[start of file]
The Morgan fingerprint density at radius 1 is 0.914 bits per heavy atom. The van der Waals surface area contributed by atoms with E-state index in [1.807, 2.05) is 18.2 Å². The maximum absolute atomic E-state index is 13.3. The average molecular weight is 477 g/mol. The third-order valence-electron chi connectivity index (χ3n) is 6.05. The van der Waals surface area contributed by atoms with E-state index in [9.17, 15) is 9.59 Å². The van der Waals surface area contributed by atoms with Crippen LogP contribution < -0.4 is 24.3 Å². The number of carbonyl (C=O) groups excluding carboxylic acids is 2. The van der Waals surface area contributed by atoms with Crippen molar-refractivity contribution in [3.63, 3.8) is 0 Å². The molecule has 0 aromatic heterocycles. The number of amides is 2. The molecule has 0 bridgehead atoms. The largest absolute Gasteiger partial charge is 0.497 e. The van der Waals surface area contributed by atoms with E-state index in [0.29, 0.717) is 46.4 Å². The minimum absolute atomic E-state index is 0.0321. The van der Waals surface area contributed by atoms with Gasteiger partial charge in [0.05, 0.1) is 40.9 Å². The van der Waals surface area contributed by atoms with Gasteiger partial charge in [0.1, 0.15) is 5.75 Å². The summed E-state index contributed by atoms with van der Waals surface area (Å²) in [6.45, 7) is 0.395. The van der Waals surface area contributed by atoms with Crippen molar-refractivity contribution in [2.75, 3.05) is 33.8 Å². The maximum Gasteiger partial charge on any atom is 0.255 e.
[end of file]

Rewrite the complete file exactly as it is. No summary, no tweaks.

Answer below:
The Morgan fingerprint density at radius 1 is 0.914 bits per heavy atom. The van der Waals surface area contributed by atoms with E-state index in [1.807, 2.05) is 18.2 Å². The maximum absolute atomic E-state index is 13.3. The average molecular weight is 477 g/mol. The third-order valence-electron chi connectivity index (χ3n) is 6.05. The van der Waals surface area contributed by atoms with E-state index in [9.17, 15) is 9.59 Å². The van der Waals surface area contributed by atoms with Crippen LogP contribution < -0.4 is 24.3 Å². The number of carbonyl (C=O) groups excluding carboxylic acids is 2. The van der Waals surface area contributed by atoms with Crippen molar-refractivity contribution in [3.63, 3.8) is 0 Å². The molecule has 0 aromatic heterocycles. The number of amides is 2. The molecule has 0 bridgehead atoms. The largest absolute Gasteiger partial charge is 0.497 e. The van der Waals surface area contributed by atoms with E-state index in [0.29, 0.717) is 46.4 Å². The minimum absolute atomic E-state index is 0.0321. The van der Waals surface area contributed by atoms with Gasteiger partial charge in [0.05, 0.1) is 40.9 Å². The van der Waals surface area contributed by atoms with Gasteiger partial charge in [0.1, 0.15) is 5.75 Å². The summed E-state index contributed by atoms with van der Waals surface area (Å²) in [6.45, 7) is 0.395. The van der Waals surface area contributed by atoms with Crippen molar-refractivity contribution in [2.75, 3.05) is 33.8 Å². The maximum Gasteiger partial charge on any atom is 0.255 e.